Ceej Says… The Good, The Bad and The Pretty (17th April 2013)

Another week, another bumper crop of comic book goodness.  And believe me when I say that trying to actually choose a ‘good’ from the quality on display this week as an extremely tough decision.

However, after weighing up the pros and cons of each of the stellar titles in the running, I finally decided on one comic that stood above the rest – although not by much.  So, without any further ado, let’s get this week’s show on the road with…

“The Good.”

Daredevil: End of Days #7 (Marvel Comics)

end ofWriter(s): Brian Michael Bendis, David Mack
Artist(s): Bill Sienkiewicz, Klaus Janson

Review: It’s extremely rare in the comicbook world for a title to consistently live up to what I’ll admit myself are ludicrously high expectations.  But Daredevil: End of Days, Brian Michael Bendis and David Mack’s noir mystery take on the Man Without Fear, is undoubtedly a book that does.  Bendis and Mack have put together an extremely compelling, intriguing and beautifully scripted mystery thriller over the last six issues, and as the series reaches its penultimate chapter, all the pieces are finally being moved into place for what should be a jaw-dropping finale.

Ben Urich’s inner monologue which effectively narrates the story has been perfectly crafted from the very beginning, with his pain over Daredevil’s untimely death gradually melting into frustration and anger as each lead in his investigation comes up short.  We’ve followed him intently as he delved into the murkier side of the Marvel universe, into a gritty, grimy world of violence, vice and vendetta, and every step has felt like we’re right there with him.  The set up in the first issue was so compelling as to completely suck us in, making us just as invested as Urich to piece together the story of Matt Murdock’s final months.

The artwork – a collaboration between Klaus Janson, Bill Sienkiewicz and Matt Hollingsworth – has been an absolute joy to behold right throughout this series, and that trend continues here with some simply amazing pages, particularly the scenes where Urich attempts to survive his close encounter with the Hand and their endless waves of ninjas.  The scratchy, jagged pencils of Janson help convey the chaos of the moment, and when the Punisher is unleashed on the comic book… well, Frank Castle has rarely looked this relentlessly bad-ass.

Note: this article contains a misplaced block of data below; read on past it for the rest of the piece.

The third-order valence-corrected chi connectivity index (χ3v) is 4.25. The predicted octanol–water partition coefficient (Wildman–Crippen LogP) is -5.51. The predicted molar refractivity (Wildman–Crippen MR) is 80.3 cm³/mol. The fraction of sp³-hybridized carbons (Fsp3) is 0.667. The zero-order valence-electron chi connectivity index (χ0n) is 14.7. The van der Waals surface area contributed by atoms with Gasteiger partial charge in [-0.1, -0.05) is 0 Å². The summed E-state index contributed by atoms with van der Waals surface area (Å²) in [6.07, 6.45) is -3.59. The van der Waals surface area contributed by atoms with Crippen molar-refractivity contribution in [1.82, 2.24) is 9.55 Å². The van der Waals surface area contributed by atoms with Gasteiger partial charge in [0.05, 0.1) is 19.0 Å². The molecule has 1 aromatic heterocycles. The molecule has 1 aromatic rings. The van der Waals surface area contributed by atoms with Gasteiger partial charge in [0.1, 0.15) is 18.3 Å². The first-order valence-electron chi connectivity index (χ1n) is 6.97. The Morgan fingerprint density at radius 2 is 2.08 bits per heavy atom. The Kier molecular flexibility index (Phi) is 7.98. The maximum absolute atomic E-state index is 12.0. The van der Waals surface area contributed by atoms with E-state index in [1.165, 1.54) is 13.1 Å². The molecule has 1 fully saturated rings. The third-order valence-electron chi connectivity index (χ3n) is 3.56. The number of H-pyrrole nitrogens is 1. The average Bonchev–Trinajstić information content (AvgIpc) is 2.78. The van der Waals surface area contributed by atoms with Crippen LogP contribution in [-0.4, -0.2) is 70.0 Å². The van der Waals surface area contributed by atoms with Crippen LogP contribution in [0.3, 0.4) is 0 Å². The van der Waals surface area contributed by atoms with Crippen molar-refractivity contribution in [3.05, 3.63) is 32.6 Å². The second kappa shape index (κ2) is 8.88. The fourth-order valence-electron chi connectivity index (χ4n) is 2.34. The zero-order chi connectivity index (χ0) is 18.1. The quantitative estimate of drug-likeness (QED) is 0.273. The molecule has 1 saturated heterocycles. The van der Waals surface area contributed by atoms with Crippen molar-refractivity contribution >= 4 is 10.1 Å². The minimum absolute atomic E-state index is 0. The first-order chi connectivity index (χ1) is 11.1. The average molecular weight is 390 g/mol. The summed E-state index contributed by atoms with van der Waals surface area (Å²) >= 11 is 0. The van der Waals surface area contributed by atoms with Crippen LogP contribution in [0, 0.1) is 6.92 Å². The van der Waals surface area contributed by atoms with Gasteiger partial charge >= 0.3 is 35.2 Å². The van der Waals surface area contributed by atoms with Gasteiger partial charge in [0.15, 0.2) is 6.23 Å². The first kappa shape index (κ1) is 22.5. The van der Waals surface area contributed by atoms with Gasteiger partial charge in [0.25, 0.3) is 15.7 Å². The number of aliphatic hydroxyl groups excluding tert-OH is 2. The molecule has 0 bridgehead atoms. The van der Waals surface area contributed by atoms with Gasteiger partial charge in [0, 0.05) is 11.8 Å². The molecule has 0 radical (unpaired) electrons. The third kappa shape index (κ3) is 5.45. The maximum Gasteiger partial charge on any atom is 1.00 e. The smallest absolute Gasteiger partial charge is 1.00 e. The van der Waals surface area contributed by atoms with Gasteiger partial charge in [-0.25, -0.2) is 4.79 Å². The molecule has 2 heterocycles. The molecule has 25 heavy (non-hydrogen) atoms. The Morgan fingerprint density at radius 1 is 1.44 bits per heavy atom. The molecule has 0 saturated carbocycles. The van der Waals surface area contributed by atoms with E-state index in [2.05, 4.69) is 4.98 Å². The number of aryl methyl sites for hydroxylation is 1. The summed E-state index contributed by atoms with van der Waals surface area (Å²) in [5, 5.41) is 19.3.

And while the twist in the final pages may not have been quite as big a shock as perhaps it should have been, the final chapter in this absolutely stellar story will hopefully tie all the threads of what has been a stellar story together.  Along with – hopefully – just who, or what, ‘Mapone’ is.

If you’re not reading this, you’re missing out on what is arguably (although not to me) Marvel’s best mini-series in a long, long time.

Rating: 9.5/10.

Honourable Mentions: Coming in a close second place is Mark Waid’s Daredevil #25 (Marvel) which introduces a new villain in absolutely jaw-dropping fashion.  Brian Michael Bendis continues to deliver the goods with Age of Ultron #6 (Marvel) with some incredibly powerful scenes as the survivors travel through time – in separate directions – in an attempt to put things right.  Geoff Johns’ Justice League #19 (DC) gives flashes of ‘Tower of Babel’, a tremendous confrontation between Bruce, Clark and Diana, and the (re)introduction of an old foe.  And finally, in the first issue of its new ongoing series, Keith Giffen knocks it out of the park with He-Man & The Masters of the Universe #1 (DC), delivering a book that pays service to the fanboys while delivering a tremendous introduction in its own right.  Great stuff.

“The Bad.”

TMNT Villain Micro-Series #1 – Krang (IDW)

TMNT_Krang_cvrAWriter: Joshua Williamson  Artist: Mike Henderson